Nationwide’s 2015 Super Bowl advertisement was a heartwarming coming of age tale with a twist. The twist was that the boy protagonist was dead, and thus, his coming of age story was over. He would never learn how to ride a bike and never get his first kiss because, in his words, he “couldn’t grow up.” Nationwide then plays a supercut of all the accidental ways children can die — including drowning in a bathtub, being crushed by a TV set, and ingesting dishwashing detergent.

If you think that’s horrific, you’re absolutely not alone. Despite Nationwide’s disclaimer that the leading cause of childhood death is preventable accidents, the commercial was dubbed “dead boy” in the press and ripped apart online. Nationwide may not have accidentally killed any children but they did kill the mood. As musician and writer Jono Diener wrote on Twitter, “Nationwide just got the most publicity out of any commercial by crushing the souls of millions.”

The insurance company did eventually issue a statement, but it wasn’t an apology. “The sole purpose of this message was to start a conversation, not sell insurance. We want to build awareness of an issue that is near and dear to all of us — the safety and well being of our children. We knew the ad would spur a variety of reactions,” they wrote (via Fox Sports). According to AdAge, the company sat out the following Super Bowl. Perhaps, they were still grieving.

84 Lumber's 'The Journey Begins' spot

In 2017, the most controversial Super Bowl commercial came from a company recognized by few outside of its industry, the construction supplier 84 Lumber. “The Journey Begins” followed a Mexican mother and her child as they presumably made the difficult journey to cross the United States border. According to AdAge, the original iteration featured a border wall but was rejected by Fox “for being too controversial and political.” Nonetheless, it still served as a powerful statement about immigration, especially off the heels of Donald Trump’s inauguration.

The ad pointed viewers to 84 Lumber’s website, which had to be throttled after receiving more than 300,000 visits in the 60 seconds after the commercial aired, according to AdAge. There, viewers were met with the original ad and the story’s ending. The mother finds a door in the wall, the pair cross through, and text flashes across the screen proclaiming “the will to succeed is always welcome here.”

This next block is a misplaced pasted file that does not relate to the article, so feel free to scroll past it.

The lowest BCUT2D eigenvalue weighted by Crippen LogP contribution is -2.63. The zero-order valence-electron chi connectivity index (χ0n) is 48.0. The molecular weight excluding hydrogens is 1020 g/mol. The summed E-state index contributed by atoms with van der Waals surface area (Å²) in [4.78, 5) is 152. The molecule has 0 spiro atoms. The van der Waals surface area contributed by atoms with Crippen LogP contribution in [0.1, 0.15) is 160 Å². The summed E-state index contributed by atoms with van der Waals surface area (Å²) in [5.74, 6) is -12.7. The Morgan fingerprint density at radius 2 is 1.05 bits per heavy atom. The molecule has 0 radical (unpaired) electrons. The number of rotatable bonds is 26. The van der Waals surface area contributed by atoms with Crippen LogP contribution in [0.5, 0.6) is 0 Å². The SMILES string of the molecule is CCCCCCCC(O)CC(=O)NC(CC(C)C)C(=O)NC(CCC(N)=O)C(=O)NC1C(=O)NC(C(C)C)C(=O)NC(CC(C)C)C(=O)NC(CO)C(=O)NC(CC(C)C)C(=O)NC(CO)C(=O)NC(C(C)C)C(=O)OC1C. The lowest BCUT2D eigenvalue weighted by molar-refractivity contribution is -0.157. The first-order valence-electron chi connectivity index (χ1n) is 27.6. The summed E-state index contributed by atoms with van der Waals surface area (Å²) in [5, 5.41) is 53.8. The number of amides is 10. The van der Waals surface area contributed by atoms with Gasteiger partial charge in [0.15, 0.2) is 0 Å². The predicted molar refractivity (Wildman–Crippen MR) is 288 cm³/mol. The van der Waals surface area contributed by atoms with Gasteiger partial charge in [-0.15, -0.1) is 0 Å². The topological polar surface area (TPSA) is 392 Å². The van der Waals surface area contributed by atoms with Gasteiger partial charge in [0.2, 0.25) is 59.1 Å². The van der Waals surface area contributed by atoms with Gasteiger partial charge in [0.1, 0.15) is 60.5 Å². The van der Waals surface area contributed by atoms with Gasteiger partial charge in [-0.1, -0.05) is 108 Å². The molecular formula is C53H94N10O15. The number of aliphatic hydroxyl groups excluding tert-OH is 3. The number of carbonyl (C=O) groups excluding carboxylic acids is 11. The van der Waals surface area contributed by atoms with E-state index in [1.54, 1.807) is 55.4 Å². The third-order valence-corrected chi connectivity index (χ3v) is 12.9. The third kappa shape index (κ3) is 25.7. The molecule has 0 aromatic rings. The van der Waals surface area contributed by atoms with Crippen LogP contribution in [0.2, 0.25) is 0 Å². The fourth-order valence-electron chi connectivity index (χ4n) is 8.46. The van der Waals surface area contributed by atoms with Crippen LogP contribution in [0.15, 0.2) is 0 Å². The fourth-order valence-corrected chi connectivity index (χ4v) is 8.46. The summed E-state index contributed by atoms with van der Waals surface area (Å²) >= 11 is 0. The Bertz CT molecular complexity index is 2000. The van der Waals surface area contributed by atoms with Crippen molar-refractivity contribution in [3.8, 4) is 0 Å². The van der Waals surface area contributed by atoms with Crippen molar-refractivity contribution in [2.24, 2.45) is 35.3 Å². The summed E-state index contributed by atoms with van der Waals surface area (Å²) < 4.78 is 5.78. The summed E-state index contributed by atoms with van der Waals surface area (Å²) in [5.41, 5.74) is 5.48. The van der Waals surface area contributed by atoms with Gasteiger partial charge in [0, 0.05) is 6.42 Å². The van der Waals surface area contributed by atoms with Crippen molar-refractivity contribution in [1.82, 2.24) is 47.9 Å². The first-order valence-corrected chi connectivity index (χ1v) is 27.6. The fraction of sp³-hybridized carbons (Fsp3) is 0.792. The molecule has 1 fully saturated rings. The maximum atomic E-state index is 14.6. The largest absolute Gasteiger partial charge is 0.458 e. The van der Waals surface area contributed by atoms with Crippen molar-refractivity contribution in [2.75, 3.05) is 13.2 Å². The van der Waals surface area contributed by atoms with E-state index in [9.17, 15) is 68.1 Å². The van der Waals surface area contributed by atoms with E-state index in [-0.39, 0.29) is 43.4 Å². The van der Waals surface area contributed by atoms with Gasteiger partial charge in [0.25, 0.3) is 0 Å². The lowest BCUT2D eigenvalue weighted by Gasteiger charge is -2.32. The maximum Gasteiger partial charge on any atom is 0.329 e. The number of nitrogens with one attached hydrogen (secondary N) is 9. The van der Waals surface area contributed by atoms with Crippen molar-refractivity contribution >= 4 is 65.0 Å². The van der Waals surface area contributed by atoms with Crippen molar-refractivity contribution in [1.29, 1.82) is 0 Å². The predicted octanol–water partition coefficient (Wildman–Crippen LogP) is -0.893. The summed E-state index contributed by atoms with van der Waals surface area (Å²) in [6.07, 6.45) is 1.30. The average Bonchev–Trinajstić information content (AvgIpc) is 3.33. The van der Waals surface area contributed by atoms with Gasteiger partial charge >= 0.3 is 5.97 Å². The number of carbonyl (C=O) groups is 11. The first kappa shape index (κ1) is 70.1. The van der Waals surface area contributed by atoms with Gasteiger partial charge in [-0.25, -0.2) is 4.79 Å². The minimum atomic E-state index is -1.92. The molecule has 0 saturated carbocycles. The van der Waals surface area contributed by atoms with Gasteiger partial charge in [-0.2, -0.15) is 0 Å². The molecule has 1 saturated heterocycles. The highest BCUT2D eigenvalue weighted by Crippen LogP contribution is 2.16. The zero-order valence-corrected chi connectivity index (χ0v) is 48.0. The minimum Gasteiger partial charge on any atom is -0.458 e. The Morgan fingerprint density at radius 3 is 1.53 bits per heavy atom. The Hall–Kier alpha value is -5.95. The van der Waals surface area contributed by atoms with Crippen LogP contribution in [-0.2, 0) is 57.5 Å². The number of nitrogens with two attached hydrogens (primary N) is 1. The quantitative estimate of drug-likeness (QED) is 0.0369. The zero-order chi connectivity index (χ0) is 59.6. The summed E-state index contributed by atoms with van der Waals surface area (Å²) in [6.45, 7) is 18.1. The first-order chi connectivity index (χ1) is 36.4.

84 Lumber intended the ad to serve as a recruiting tool, but it also served as a major ruckus as naysayers accused the company of supporting illegal immigration. Those concerns were brushed off in a statement (via AdAge). “The mother and daughter symbolizes grit, dedication and sacrifice, characteristics that we look for in our people at 84 Lumber,” the company wrote. “President Trump has previously said there should be a ‘big, beautiful door in the wall so that people can come into this country legally.’ We couldn’t agree more.”

Fiat Chrysler Automobiles' Dodge Ram Super Bowl ad

Fiat Chrysler Automobiles inadvertently sparked outrage with their 2018 Super Bowl ad when they used a 50-year-old Martin Luther King Jr. speech to sell Ram Trucks. Not only was the move slammed on social media and widely regarded as disrespectful — it also served as the sort of irony that’s impossible to make up. As USA Today points out, MLK rallied against car advertisers in the very speech featured in the commercial. This was absolutely glaring when a Twitter user shared a clip that mashed up that portion of the sermon with the ad and racked up tens of thousands of retweets in the process. The commercial was officially a meme.

According to AdAge, the company stood by their advertisement, claiming they “worked closely with the representatives of the Martin Luther King Jr. estate.” One of these representatives was not The King Center, which was founded by MLK’s wife, Coretta Scott King. The organization basically pulled a Mariah Carey and said: I don’t know her.

In Fiat Chrysler’s defense, they were attempting to promote acts of community service. It just happened to be a colossal miss, appropriating the struggle undergone by an entire group of people for the purpose of turning a profit. At least, that’s the way it looks from the outside.